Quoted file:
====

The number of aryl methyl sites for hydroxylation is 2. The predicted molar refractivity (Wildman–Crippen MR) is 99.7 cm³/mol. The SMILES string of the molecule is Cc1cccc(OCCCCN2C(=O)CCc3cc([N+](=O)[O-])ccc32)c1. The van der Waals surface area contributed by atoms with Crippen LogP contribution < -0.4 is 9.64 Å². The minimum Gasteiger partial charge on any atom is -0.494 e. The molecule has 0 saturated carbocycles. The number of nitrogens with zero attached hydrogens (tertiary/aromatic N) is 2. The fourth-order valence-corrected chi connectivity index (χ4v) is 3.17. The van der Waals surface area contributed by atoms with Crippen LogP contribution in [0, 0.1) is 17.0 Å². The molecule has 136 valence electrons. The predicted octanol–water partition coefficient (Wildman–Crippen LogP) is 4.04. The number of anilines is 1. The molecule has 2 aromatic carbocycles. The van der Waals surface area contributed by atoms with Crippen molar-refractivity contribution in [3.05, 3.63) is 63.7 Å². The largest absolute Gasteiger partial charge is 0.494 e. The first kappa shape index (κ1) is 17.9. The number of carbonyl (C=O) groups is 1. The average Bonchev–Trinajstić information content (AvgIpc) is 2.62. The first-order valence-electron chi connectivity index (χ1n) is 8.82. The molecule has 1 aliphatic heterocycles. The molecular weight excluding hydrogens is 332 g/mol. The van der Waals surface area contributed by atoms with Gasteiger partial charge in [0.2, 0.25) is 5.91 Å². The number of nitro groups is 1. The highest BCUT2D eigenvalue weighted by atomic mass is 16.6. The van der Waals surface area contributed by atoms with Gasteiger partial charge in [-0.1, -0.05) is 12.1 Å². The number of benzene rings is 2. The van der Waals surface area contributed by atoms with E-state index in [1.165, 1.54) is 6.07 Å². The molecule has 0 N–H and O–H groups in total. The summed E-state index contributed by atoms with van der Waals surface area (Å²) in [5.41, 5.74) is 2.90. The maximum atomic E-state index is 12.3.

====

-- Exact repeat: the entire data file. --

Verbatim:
The number of aryl methyl sites for hydroxylation is 2. The predicted molar refractivity (Wildman–Crippen MR) is 99.7 cm³/mol. The SMILES string of the molecule is Cc1cccc(OCCCCN2C(=O)CCc3cc([N+](=O)[O-])ccc32)c1. The van der Waals surface area contributed by atoms with Crippen LogP contribution < -0.4 is 9.64 Å². The minimum Gasteiger partial charge on any atom is -0.494 e. The molecule has 0 saturated carbocycles. The number of nitrogens with zero attached hydrogens (tertiary/aromatic N) is 2. The fourth-order valence-corrected chi connectivity index (χ4v) is 3.17. The van der Waals surface area contributed by atoms with Crippen LogP contribution in [0, 0.1) is 17.0 Å². The molecule has 136 valence electrons. The predicted octanol–water partition coefficient (Wildman–Crippen LogP) is 4.04. The number of anilines is 1. The molecule has 2 aromatic carbocycles. The van der Waals surface area contributed by atoms with Crippen molar-refractivity contribution in [3.05, 3.63) is 63.7 Å². The largest absolute Gasteiger partial charge is 0.494 e. The first kappa shape index (κ1) is 17.9. The number of carbonyl (C=O) groups is 1. The average Bonchev–Trinajstić information content (AvgIpc) is 2.62. The first-order valence-electron chi connectivity index (χ1n) is 8.82. The molecule has 1 aliphatic heterocycles. The molecular weight excluding hydrogens is 332 g/mol. The van der Waals surface area contributed by atoms with Gasteiger partial charge in [0.2, 0.25) is 5.91 Å². The number of nitro groups is 1. The highest BCUT2D eigenvalue weighted by atomic mass is 16.6. The van der Waals surface area contributed by atoms with Gasteiger partial charge in [-0.1, -0.05) is 12.1 Å². The number of benzene rings is 2. The van der Waals surface area contributed by atoms with E-state index in [1.165, 1.54) is 6.07 Å². The molecule has 0 N–H and O–H groups in total. The summed E-state index contributed by atoms with van der Waals surface area (Å²) in [5.41, 5.74) is 2.90. The maximum atomic E-state index is 12.3.